Breaking The Curse of Negative Cashflow in SaaS

by Sebastien Mirolo on Thu, 1 Sep 2016

It has become a custom that a SaaS company will sacrifice its cash flow and profitability when chasing after revenue growth and growth of the customer base. This is obviously made possible if a SaaS company is backed by a large amount of investment, specifically from Venture Capital firms.

However, when you are a three people Software-as-a-Service business and plan to be customer-funded for a long time, being able to estimate cash flow and maintain cash flow positive becomes essential. Let's break down a SaaS income statement to get a closer look at what are affecting its cash flow.

Revenue

To qualify as a Software-as-a-Service business, most of the revenue must come from the Subscription Software product, however, professional services revenue is not to be neglected especially at its early stage. As subscription revenue grows, the revenue from professional services can gradually decrease. Subscription Software Revenue, Professional Services Revenue and their ratio will thus be part of our model.

OctNovDec
Subscription Product Revenue $18,000 $20,000 $22,000
Professional Services Revenue $4,500 $5,000 $5,500
PS / Total Revenue 20% 20% 20%

In the model, we are constraining the Professional Services Revenue as a percentage of the total revenue.

PSRevenue(t) = SubscriptionRevenue(t) * PSRatio / ( 1 - PSRatio)

Scenario 1: Charging one period at a time

Let's start with a simple model. Suppose we have only one plan and all customers are charged regularly at the same frequency. Most first-time SaaS founders and engineers choose this model because it is easy to implement and reason about.

For example purpose, we will use one month as the base frequency in below discussion. We have,

Payments(t) = NewCustomers(t) + Renewals(t)

Where:

  • t stands for a particular point of time
  • Payments(t) stands for the number of cash payments at time t
  • NewCustomers(t) stands for the number of payments from new customers at time t
  • Renewals(t) stands for the number of payments from renewing customers at time t

Incidentally the number of cash payments at time t is also the total numbers of subscribers at time t.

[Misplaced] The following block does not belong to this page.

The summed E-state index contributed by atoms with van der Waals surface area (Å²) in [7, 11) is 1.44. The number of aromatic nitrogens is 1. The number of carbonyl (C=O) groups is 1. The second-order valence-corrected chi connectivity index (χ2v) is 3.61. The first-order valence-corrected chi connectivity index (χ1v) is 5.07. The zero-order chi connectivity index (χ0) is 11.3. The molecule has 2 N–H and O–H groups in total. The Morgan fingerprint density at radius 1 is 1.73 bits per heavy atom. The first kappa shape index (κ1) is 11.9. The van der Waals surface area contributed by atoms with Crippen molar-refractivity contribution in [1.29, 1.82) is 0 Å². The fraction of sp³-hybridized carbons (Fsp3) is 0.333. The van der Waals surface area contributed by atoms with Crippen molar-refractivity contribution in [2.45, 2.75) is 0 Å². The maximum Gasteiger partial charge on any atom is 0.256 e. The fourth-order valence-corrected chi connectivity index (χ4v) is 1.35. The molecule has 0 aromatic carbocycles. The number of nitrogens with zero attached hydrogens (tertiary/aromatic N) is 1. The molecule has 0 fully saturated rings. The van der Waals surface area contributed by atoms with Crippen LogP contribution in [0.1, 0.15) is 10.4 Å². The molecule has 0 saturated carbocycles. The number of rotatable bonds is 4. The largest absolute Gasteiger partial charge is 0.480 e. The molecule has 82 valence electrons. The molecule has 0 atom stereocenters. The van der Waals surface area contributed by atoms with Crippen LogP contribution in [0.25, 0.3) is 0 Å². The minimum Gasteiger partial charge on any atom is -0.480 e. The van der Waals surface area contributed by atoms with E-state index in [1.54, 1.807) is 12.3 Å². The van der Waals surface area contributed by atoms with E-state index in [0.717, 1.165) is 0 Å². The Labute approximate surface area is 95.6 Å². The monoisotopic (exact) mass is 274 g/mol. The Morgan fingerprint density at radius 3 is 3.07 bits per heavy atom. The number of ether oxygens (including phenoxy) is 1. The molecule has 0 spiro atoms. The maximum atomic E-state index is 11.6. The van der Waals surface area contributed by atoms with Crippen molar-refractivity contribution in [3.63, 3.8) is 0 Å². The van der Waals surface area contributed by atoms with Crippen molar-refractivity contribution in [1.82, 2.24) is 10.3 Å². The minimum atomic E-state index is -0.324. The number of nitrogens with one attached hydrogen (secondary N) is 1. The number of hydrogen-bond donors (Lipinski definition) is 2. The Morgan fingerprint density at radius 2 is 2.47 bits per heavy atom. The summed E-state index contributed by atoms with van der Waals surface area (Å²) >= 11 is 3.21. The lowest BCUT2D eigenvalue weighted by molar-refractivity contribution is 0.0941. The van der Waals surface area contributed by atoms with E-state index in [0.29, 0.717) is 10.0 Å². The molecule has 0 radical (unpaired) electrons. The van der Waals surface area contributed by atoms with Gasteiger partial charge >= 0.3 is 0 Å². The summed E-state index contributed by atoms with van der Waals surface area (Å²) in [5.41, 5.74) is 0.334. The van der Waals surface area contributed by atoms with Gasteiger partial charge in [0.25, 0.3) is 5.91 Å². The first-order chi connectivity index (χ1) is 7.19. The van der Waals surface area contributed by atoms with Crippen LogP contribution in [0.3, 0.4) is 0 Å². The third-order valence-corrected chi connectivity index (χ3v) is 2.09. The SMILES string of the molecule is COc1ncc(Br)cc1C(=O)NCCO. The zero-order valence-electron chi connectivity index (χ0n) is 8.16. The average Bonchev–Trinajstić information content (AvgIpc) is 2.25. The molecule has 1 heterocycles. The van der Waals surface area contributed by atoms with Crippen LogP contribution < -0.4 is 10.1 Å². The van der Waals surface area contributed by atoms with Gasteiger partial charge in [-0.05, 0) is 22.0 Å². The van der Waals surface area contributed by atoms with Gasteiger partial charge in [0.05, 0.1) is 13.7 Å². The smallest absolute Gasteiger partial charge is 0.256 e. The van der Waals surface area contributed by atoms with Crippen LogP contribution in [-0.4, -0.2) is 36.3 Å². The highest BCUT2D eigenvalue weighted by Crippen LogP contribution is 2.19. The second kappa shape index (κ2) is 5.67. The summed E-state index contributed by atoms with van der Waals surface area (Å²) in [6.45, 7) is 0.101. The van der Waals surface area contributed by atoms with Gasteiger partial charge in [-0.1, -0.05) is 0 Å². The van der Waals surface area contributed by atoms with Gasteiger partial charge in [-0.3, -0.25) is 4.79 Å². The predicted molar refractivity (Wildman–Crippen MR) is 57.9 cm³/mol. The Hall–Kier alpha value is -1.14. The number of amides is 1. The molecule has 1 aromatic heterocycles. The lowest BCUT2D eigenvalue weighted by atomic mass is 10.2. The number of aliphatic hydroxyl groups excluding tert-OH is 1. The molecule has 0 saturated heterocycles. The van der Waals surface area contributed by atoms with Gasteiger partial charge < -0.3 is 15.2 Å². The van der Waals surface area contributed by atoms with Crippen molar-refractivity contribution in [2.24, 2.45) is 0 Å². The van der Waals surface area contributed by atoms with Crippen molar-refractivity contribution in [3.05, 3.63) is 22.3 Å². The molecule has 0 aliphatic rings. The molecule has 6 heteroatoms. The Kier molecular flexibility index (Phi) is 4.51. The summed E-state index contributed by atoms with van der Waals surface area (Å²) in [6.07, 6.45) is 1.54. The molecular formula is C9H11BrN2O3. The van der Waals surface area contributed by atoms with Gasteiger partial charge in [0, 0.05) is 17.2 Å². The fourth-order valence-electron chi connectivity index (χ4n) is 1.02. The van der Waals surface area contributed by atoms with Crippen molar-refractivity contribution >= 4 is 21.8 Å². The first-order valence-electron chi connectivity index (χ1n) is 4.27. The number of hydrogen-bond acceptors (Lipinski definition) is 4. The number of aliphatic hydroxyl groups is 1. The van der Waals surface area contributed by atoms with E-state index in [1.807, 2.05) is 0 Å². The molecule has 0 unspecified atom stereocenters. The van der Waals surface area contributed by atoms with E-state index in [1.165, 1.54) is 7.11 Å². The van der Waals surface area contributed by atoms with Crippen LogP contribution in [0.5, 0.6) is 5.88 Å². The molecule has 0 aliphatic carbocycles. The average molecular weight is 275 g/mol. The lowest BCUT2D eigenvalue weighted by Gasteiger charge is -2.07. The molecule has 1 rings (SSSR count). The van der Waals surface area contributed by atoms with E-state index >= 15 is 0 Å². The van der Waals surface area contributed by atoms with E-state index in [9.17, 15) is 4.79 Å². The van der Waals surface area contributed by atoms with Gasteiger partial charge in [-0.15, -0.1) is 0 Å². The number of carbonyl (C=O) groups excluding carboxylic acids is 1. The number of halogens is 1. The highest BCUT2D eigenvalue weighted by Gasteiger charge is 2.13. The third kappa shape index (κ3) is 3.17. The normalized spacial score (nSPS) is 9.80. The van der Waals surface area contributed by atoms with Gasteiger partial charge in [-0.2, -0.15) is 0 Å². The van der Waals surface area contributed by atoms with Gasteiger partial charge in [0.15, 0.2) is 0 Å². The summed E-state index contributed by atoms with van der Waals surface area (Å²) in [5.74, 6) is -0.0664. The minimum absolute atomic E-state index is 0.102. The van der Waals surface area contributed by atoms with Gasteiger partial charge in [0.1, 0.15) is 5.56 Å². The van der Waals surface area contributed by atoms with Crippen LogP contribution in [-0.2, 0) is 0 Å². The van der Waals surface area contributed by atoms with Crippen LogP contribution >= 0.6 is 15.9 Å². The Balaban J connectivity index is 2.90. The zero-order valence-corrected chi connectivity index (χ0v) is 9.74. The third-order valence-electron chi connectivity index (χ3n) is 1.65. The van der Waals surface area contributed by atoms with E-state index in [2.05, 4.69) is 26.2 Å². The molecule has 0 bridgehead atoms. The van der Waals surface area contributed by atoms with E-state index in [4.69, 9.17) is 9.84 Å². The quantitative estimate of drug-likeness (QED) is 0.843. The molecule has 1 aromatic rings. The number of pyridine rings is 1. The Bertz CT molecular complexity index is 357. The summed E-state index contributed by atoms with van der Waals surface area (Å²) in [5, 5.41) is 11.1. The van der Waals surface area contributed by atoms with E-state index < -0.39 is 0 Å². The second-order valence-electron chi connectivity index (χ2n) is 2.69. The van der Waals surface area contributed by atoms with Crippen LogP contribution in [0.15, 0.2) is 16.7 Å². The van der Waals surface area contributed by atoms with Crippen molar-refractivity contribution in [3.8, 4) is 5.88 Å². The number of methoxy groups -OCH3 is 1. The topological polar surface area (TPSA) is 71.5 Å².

We will define the growth rate in the number of new customers as a recurrence relation

NewCustomers(t) = NewCustomers(t - 1) * α + β

Where:

  • α stands for the multiplier of the change of the number of new subscribers
  • β stands for the incremental change of the number of new subscribers

For example if α = 1, β = 0, and NewCustomers(0) = 1, we add one new subscriber every month; thus we will add 12 new subscribers after 12 months. (assuming no churn).

We will define the number of renewals as a a recurrence relation on the total numbers of customers whose subscription is due for renewals.

Renewals(t) = Payments(t - 1) * γ

Where:

  • γ stands for the renewal rate

Following the previous example, if γ = 1, we have no churn. All customers renew their subscription month after month.

Without any prepayment besides the monthly subscription payment, the monthly revenue is equal to monthly cash in by definition.

Revenue(t) = CashIn(t) = Payments(t) * Price

Where:

  • Price stands for the price of the subscription plan for one period
  • CashIn(t) stands for cash collected in period t
  • Revenue(t) stands for revenue recognized in period t

Note that the cash is collected at the beginning of the period while income is recognized when service is fully delivered, that is at the end of the period.

Cycling

Scenario 2: Charging multiple periods in advance

Having multiple products with multiple price points, though important for the business, does not change the mathematical properties of our model, but, charging multiple periods in advance would. Therefore, we are interested in knowing the effect of charging multiple periods in advance in our financial model.

Have you ever seen choices like: buy a 1-year SSL certificate for $69 or buy a 2-year SSL certificate for $124 (a 10% discount) ?

We are going to model the effect of collecting payments for multiple periods in advance in this section.

Getting paid in advance is always good. When you are customer-funded, it is even more important. Having cash in advance means you will have money to hire more employees, pay for R&D and marketing. The subscriber is tied in to the time they have prepaid so it reduces the churn rate.

Software-as-a-Service is a relationship business. The more your SaaS product is embedded into your customer operations, the more they will be willing to agree to advance payments. They have a strong interest for you to succeed and deliver a reliable service.